From the list of "partial thoughts I want to get out of my mind so I can get back to the stuff I'm supposed to write":
I found a note fragment I'd scribbled during a long-ago talk. Expanded into legibility for future-me, it looks something like this: Just like historians and archaeologists can infer things about the pantheon of Greek gods by examining the art and temple relics they left behind, what can we infer about our pedagogical beliefs by looking at the software we design? In other words, past-me was musing on what sort of underlying assumptions are made by certain learning tools.
A cryptic comment seems to relate this thought to Cindy Hmelo-Silver's work on situated constructivistism, which is a fancy way of saying that learning is embedded in particular contexts ("situated," as opposed to context-free) and actively built by the learner ("constructivism," as opposed to pouring knowledge into a passive brain). In particular, my notes seem to say that Hmelo-Silver has written -- somewhere, in a paper I no longer know the reference to -- that the affordances of our current computer-based collaboration tools fit the situated constructivist paradigm.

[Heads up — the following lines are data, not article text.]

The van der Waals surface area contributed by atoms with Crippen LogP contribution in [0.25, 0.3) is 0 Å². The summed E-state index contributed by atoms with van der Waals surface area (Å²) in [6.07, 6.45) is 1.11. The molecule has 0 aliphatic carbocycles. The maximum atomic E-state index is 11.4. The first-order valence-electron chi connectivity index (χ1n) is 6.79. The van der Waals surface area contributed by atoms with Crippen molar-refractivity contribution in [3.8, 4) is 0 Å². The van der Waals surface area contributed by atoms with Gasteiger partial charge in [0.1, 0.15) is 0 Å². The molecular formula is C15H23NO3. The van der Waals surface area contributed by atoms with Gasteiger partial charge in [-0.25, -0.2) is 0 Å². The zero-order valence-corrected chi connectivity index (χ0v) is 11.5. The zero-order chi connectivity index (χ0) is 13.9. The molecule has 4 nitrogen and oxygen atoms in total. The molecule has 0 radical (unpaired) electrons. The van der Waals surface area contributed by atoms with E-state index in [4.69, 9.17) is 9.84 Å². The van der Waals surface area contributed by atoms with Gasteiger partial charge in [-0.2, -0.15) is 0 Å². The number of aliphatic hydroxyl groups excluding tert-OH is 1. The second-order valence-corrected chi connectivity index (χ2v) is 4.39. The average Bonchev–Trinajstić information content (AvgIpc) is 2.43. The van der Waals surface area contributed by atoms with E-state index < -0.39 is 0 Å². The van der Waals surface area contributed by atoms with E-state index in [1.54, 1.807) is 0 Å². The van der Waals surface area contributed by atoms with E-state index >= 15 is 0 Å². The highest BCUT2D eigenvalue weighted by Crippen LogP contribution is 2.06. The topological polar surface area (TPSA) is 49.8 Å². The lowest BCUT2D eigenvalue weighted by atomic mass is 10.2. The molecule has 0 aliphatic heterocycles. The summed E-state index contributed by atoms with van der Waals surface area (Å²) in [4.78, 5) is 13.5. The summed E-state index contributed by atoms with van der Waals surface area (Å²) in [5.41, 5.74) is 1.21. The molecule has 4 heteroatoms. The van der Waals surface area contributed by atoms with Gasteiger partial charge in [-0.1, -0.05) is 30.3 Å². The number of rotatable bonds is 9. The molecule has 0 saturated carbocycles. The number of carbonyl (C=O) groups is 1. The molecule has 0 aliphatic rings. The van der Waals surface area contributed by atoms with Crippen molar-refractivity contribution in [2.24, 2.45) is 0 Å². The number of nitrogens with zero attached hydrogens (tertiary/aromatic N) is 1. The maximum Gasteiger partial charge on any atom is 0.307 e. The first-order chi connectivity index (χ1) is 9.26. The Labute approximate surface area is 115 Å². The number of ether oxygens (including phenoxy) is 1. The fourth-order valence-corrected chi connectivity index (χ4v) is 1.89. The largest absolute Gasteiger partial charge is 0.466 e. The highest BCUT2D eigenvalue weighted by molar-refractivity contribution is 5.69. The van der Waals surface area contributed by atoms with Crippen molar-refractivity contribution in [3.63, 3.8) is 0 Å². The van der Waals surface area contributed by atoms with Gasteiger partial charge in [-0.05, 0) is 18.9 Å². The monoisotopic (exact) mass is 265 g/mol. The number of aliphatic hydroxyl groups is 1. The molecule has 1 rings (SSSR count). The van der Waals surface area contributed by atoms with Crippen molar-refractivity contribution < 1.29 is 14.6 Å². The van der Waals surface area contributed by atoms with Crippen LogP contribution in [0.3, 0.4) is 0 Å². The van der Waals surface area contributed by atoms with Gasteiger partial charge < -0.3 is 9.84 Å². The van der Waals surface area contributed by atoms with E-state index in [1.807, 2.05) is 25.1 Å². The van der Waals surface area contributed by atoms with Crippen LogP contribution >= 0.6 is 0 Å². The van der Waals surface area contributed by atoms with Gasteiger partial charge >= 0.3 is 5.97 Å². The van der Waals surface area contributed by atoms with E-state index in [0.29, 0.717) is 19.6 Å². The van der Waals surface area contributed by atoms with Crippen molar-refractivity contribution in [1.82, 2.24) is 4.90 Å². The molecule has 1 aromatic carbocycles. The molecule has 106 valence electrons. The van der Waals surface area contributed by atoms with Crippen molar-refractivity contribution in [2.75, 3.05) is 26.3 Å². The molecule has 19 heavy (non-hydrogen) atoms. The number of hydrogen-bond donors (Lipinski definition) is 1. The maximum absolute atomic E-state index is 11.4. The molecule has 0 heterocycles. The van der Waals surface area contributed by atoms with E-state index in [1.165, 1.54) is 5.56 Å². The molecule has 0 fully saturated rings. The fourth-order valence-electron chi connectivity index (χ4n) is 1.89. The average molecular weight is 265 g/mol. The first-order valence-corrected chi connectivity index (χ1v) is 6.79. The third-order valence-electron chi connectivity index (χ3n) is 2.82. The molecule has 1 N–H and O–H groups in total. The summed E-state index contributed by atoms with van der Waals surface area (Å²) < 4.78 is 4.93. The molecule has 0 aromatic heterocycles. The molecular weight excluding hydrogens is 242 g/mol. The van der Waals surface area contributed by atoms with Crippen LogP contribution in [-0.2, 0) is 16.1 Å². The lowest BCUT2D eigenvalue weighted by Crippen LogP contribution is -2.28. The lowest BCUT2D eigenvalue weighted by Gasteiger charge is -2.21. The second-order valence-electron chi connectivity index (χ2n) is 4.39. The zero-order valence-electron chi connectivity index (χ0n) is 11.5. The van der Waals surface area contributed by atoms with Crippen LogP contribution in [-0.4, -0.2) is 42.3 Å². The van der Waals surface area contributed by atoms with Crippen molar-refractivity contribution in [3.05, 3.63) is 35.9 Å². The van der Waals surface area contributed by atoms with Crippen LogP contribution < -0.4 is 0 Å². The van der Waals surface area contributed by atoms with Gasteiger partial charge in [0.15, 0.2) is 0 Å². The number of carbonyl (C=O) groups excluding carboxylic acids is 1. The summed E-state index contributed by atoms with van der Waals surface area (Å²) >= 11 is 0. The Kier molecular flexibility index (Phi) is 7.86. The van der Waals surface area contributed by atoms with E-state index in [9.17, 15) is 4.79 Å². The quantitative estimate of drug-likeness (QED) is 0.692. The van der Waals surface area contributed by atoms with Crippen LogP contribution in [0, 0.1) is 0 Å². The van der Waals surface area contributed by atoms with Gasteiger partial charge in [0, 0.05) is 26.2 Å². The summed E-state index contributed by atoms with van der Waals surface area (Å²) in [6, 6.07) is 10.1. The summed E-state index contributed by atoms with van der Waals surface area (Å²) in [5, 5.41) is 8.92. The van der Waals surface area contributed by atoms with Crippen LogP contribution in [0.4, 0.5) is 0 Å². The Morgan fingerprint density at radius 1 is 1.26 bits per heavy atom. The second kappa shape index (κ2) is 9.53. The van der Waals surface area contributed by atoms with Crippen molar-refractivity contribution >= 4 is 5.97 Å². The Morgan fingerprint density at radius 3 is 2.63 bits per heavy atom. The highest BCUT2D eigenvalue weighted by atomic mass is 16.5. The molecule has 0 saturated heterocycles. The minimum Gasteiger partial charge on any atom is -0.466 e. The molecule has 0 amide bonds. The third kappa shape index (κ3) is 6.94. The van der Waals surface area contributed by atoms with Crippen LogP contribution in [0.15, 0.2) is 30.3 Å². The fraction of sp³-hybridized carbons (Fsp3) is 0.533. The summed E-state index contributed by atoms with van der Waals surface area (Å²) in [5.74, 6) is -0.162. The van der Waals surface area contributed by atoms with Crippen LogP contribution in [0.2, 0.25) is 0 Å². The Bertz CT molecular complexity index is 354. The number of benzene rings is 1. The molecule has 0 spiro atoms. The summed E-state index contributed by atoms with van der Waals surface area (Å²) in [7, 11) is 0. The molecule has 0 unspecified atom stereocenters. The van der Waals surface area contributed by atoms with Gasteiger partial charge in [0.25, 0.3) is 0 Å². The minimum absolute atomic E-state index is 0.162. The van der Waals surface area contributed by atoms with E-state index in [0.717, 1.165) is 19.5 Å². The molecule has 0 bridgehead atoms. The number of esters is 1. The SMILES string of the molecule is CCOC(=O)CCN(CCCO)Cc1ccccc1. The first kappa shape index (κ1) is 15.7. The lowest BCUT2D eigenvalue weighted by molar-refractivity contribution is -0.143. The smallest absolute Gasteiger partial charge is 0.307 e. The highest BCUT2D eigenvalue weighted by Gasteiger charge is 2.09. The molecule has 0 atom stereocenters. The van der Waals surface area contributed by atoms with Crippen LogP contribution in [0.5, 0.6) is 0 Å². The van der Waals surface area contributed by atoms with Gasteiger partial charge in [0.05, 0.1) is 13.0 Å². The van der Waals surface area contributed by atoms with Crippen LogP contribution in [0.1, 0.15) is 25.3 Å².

My brain really, really wants to chase this reference down a rabbit hole right now. It shouldn't. It really should not do that if I ever want to get my dissertation done. So I'm putting it out here in case I run across the idea later, and in the (faint) hopes that someone who reads this blog post will be intimately familiar with Hmelo-Silver's work and immediately go "yes, Mel -- that's her seminal 19XX paper titled "blah blah," and you want paragraph 7 on page 43."
Research entails a bucketload of emotional/impulse management that I struggle mightily at, but documenting publicly is one of my best techniques for moving on.